• Bittersweet Ending: Obi-Wan manages to wrap everything up fairly nicely, but has to dash Annileen's feelings while sending her away. Additionally, A'Yark's clan begins recovering, which is shown by them slaughtering some hapless Jawas.
  • But Now I Must Go: Inverted—though moving on would solve the problems caused or aggravated by Ben's arrival, as well as that of Annileen's growing feelings for him, Ben can't leave until Luke Skywalker comes of age. Instead, he arranges to send Annileen and her family to Naboo, fulfilling her long-forgotten dream of going to university to study exobiology. But her shock and dismay when he tells her that he can't go with them play out similarly to a scene of The Drifter saying he can't stay in town. Ben then withdraws from the Oasis life and settles in to become The Hermit.
  • Call-Back:
    • Two to Ben's previous visit to Tatooine during The Phantom Menace: he has a healthy fear of sandstorms, and knows something of the Tusken Raiders after an (offscreen) encounter with them during that film.
    • Most people call Annileen Calwell "Annie." Ben refuses to, both to maintain some distance and because it reminds him uncomfortably of Anakin.
    • Jabba's people are leaning on Orrin for payment because the new Galactic Empire is making business uncertain, so he wants cash on hand.
    • While never directly spelled out in the narrative, it's obvious that the event a few years earlier that spooked the Tusken Raiders and led to a decline in their fortunes, as well as those of Orrin when demand for the Settlers' Call dried up in turn, was Anakin's massacre of the Tusken tribe that killed his mother in Attack of the Clones.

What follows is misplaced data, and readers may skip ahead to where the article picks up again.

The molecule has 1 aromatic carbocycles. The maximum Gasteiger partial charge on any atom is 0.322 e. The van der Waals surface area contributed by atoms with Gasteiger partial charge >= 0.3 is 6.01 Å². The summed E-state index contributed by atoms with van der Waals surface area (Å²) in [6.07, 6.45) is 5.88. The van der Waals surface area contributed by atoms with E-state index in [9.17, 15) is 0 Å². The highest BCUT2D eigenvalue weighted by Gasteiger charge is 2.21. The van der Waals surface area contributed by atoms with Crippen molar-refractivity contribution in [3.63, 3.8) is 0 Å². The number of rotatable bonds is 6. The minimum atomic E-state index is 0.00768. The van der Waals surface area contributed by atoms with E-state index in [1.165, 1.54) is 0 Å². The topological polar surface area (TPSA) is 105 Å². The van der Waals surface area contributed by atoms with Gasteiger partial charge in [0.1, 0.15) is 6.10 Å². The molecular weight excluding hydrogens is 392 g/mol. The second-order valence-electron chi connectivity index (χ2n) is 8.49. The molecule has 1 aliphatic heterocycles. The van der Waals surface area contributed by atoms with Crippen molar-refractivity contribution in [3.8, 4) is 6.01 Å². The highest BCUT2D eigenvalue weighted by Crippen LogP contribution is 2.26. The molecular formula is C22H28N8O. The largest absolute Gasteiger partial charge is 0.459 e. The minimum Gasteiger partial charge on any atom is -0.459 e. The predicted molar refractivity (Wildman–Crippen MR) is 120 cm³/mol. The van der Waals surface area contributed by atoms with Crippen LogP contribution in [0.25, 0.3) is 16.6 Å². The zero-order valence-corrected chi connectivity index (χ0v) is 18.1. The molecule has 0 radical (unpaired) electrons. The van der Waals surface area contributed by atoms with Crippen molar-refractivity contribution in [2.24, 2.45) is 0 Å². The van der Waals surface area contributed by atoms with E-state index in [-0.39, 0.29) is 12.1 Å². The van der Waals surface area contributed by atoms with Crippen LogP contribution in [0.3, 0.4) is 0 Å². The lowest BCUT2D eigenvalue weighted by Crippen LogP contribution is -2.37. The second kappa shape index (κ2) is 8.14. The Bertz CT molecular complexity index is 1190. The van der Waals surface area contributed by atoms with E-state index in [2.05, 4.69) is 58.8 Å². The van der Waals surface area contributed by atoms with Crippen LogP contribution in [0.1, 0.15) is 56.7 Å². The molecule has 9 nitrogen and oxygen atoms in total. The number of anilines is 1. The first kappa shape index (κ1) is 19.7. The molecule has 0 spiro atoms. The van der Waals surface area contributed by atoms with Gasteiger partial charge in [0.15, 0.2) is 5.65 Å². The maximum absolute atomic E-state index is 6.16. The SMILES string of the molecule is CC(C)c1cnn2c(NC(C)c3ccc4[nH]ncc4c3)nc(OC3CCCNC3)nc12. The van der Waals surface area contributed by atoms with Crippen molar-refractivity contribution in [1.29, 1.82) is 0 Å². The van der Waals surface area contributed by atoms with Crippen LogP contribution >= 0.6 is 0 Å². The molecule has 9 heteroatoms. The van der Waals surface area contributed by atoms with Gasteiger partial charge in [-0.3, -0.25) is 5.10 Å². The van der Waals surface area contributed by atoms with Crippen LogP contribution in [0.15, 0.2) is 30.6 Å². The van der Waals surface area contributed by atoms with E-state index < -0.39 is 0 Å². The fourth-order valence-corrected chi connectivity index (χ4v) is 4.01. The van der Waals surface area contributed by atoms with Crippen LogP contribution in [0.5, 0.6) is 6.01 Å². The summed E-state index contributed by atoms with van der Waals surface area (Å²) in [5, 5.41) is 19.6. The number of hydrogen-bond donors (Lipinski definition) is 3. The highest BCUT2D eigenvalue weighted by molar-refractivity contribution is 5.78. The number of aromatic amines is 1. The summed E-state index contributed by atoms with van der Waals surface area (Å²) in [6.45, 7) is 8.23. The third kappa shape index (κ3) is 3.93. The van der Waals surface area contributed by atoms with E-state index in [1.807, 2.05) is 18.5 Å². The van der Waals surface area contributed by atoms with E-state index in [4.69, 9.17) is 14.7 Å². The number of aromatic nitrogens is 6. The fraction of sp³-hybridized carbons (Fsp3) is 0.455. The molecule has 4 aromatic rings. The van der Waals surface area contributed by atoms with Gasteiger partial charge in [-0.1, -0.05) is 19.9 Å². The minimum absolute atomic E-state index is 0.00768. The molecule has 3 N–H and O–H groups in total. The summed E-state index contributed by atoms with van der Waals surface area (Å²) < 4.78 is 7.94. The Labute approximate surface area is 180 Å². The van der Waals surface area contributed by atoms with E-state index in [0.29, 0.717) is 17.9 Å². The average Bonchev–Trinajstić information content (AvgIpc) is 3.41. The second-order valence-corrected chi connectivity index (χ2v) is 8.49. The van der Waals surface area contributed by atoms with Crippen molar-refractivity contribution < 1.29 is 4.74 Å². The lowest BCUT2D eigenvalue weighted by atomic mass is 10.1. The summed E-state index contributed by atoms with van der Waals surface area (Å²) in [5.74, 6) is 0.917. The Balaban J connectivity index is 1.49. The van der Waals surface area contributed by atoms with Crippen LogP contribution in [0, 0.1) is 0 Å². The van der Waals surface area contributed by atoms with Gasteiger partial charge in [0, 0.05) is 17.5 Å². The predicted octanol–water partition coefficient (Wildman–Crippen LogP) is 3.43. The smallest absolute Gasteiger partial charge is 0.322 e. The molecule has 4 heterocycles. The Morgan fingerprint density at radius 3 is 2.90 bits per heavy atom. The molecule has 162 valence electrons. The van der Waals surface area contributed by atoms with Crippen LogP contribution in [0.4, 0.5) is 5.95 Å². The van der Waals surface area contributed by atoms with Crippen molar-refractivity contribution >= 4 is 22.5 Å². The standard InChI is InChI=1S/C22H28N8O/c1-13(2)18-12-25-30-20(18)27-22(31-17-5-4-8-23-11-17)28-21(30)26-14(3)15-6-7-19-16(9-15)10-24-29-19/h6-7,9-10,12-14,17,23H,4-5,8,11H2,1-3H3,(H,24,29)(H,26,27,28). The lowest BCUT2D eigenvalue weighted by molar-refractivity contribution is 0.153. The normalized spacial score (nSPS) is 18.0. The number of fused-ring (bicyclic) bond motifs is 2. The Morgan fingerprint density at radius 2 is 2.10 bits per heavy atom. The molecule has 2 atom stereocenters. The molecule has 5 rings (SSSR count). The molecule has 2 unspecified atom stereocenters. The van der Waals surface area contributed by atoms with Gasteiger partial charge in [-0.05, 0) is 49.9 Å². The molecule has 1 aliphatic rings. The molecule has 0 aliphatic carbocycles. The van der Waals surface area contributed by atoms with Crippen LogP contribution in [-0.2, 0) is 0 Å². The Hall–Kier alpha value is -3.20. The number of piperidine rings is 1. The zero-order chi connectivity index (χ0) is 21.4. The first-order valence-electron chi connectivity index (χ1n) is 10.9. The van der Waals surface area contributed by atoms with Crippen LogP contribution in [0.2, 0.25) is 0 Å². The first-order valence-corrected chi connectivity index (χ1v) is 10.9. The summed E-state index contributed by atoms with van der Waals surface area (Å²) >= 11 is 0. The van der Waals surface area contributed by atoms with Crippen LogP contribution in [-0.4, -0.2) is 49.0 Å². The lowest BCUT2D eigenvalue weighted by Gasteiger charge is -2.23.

• Call-Forward:
    • Sarlaccs are rare, but the one at the Pit of Carkoon from Return of the Jedi isn't unique, just especially large.
    • Ben's first lines (after the prologue) include "Hello, there," and "You're in one piece," just as in A New Hope.
    • Ben learns that the Sand People fear krayt dragons and can be scared off using an artificial krayt dragon roar, which he puts to good use in A New Hope.
    • Annileen tells a story to Ben about an actor who decided to live in the desert for six months and came back looking incredibly aged. In A New Hope, old Ben looks far older than he should after an 18-year gap between Episodes III and IV.
    • Ben gives similar advice to Jabe Calwell that he'll say to Han Solo: Only a fool follows another fool.
    • Daydreaming about traveling to other worlds for the first time in years, Annileen thinks to herself that she's certain the planets are still there—not even Chancellor Palpa-what's-his-name could change that. Well, not yet, but the Death Star is under construction already.
  • Captain Morgan Pose: Orrin likes to prop his boot up on the hood of his landspeeder when he's addressing a crowd made up of his posse and other neighbors.
  • Captain's Log: Ben's meditations, addressed to his Spirit Advisor Qui-Gon—who has yet to answer—take the place of journal entries, sharing his thoughts on the book's events with the readers. Other than in these meditations, Ben is a Non P.O.V. Protagonist.